Help your child label feelings and express them in an appropriate way: There are several strategies that parents can use to teach their children about feelings and emotions. Some children like reading books. Is your child one of them? Read a story together and let your child talk about his feelings regarding this story. There are some apps out there that can help your child to label his emotions. Another good resource is the movie Inside Out from Disney which shows the purpose and labels emotions in a very child relatable manner.
Parents are role models. Be careful about your own reactions: Part of parenting is looking at our own behaviors. Most parents are not aware that they back talk, so paying attention at our own coping skills around difficult situations in front of our children can be a good start. Do you yell when you are upset at your spouse? Do you call people names when you are angry at them? What about road rage? Kids look like they are immersed in their own world, but most of the time they are listening to every word you say.
Stop and think about your answer when your child back talks at you: Parents consider back talk to be a challenge to their authority so things can escalate fast and turn into a heated discussion. First of all, staying calm can stop the cycle. Remember, you are the parent so you are the one setting the rules and enforcing them. If you feel you can’t handle the situation take some time to yourself and talk it over later. Always listen to your child’s point of view, analyze it and together reach a conclusion. Be careful with your child’s feelings and his self-esteem. Remember that everyone wins when a solution is discovered and accepted.
Pay attention when your kid talks in a positive way: Listen actively and encourage the positive talking. When your child talks, look into his eyes and give him your full attention. Don’t interrupt him and show your interest. Active listening is a great tool to build a good relationship with your child.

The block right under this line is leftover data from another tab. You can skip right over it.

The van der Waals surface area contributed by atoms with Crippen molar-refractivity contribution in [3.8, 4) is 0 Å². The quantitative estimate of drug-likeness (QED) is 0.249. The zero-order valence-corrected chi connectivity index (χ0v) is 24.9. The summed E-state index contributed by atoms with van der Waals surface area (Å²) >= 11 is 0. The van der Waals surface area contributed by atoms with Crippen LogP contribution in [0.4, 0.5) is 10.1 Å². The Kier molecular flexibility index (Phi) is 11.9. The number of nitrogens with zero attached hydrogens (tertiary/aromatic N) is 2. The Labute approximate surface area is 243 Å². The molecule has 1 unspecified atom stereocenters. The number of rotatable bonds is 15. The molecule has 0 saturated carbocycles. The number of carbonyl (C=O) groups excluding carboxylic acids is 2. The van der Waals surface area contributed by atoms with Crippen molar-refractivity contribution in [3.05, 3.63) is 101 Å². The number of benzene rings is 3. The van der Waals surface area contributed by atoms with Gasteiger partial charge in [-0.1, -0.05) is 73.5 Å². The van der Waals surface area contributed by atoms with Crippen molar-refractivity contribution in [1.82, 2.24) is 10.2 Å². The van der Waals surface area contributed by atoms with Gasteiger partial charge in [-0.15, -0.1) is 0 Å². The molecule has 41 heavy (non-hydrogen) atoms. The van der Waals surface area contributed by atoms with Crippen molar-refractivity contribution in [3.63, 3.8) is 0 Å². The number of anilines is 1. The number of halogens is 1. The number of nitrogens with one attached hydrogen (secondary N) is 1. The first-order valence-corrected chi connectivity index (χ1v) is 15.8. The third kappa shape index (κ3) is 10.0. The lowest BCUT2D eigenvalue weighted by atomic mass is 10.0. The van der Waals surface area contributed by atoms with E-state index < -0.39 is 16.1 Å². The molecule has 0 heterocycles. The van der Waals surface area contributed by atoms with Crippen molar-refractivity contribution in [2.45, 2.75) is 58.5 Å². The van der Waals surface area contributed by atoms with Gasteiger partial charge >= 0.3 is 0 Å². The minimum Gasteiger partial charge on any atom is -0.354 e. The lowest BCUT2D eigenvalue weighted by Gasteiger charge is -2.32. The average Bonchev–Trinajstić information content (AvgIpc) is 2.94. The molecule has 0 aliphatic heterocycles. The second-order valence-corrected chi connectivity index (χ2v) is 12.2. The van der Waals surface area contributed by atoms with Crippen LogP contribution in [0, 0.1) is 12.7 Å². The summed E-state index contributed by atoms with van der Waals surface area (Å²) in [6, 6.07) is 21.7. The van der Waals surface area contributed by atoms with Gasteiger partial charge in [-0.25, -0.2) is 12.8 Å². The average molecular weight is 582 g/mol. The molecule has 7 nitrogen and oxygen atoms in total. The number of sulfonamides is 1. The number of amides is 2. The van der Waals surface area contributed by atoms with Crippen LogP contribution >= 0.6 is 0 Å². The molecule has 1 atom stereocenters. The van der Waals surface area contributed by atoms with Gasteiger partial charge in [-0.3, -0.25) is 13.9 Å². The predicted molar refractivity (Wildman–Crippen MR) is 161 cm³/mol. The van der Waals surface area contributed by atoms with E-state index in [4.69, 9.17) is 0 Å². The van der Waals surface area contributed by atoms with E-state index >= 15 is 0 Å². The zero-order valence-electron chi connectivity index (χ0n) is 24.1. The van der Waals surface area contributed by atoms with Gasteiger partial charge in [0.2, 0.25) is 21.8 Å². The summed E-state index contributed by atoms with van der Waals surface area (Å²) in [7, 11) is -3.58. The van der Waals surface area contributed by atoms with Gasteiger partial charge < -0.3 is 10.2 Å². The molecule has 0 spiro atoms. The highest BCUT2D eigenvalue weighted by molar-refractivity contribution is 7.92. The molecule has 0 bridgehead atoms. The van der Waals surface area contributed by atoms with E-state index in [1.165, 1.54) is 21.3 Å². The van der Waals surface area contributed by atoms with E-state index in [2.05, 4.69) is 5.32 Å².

Spend time together: Researchers agreed that children might behave poorly when they don’t get the attention they need from their parents and loved ones. I advise parents to put their mobile devices for at least 15 minutes a day to spend quality time with their children. Whatever activity you choose with your child, show your genuine interest. Children feel happy when parents become part of their world.
Remember that it takes two people to fight! Back talk is a part of growing up, and as such, it is an opportunity to promote independence, within the established limits.
To your children’s success!
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Your Therapy Friend,
Sofia Robirosa is the owner of Infinite Therapeutic Services and is a Relationships & Parenting Expert. She offers individual, couples, and family counseling to individuals seeking to enhance their relationships, in her private practice, located in Plantation, FL. She attended Nova Southeastern University for both her bachelor and master degrees in marriage and family therapy and in business administration. She is a licensed marriage and family therapist, and a Leader in Active Parenting for children and teens, an evidenced based program. She is also a certified addictions professional (CAP). She is a passionately committed therapist, who thoroughly takes pride and joy from her job. She enjoys working with a culturally diverse population, and is bilingual in Spanish and English. She is a member of the American Association for Marriage and Family Therapy and an active volunteer of the Broward Association for Marriage and Family Therapy. She loves her family, which is consisted of her husband, daughter, and two dogs. Some of her interests outside of work include spending time outdoors, traveling, and dining. Read more about her at: www.infinitetherapeuticservices.com and follow her on Facebook at: https://www.facebook.com/infinitetherapy/